that the change is great for highly refracting bodies, but small for feebly refracting ones such as air.
I was thus led to anticipate a sensible displacement of the bands by means of the motion of water, since its index of refraction greatly exceeds that of air.
It is true that an experiment of Babinet's, mentioned in the ninth volume of the Comptes Rendus, appeared to be in contradiction to the hypothesis of a change in the velocity of light in accordance with the law of Fresnel. But on considering the conditions of that experiment, I detected the existence of a cause of compensation whose influence would render the effect due to motion insensible. This cause proceeds from the reflexion which the light suffers in the experiment in question. It may, in fact, be demonstrated that if a certain difference of path exists between two rays, that difference becomes altered when these rays suffer reflexion from a moving mirror. Now on calculating separately the two effects (of reflexion) in the experiment of Babinet, their magnitudes will be found to be equal and opposite in sign.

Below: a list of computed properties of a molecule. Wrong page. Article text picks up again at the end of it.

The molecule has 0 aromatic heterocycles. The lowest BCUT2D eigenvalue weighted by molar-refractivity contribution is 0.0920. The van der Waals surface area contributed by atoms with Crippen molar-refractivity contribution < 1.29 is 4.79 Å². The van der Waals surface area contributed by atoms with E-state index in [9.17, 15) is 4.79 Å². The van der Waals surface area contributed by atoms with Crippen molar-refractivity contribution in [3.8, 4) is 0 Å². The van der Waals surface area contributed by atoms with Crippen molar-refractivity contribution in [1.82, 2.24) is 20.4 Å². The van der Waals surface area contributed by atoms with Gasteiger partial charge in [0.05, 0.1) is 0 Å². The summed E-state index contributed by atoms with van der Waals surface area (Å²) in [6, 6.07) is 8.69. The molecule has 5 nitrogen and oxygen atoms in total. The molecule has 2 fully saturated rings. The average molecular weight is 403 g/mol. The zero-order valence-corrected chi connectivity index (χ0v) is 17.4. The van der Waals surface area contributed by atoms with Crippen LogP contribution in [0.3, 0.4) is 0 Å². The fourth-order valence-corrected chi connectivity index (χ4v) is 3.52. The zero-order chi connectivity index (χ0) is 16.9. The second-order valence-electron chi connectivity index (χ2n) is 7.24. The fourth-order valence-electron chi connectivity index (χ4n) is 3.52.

This explanation rendered the hypothesis of a change of velocity still more probable, and induced me to undertake the experiment with water, as being the most suitable one for deciding the question with certainty.
The success of this experiment must, I think, lead to the adoption of the hypothesis of Fresnel, or at least to that of the law discovered by him, which expresses the relation between the change of velocity and the motion of the body; for although the fact of this law being found to be true constitutes a strong argument in favour of the hypothesis of which it is a mere consequence, yet to many the conception of Fresnel will doubtless still appear both extraordinary and, in some respects, improbable; and before it can be accepted as the expression of the real state of things, additional proofs will be demanded from the physicist, as well as a thorough examination of the subject from the mathematician.
Shortly before the publication of the above interesting memoir in the Annales de Chimie, M. Fizeau presented to the Academy a second memoir, containing the results of his experiments on the effect of the motion of a transparent solid body, such as glass, upon the velocity with which it is traversed by light. The Comptes Rendus of November 14th, 1859, contains a brief extract from this memoir; and from it we gather the principal results of his experiments, and the principles upon which the same were based.
The method of experiment which was employed in the foregoing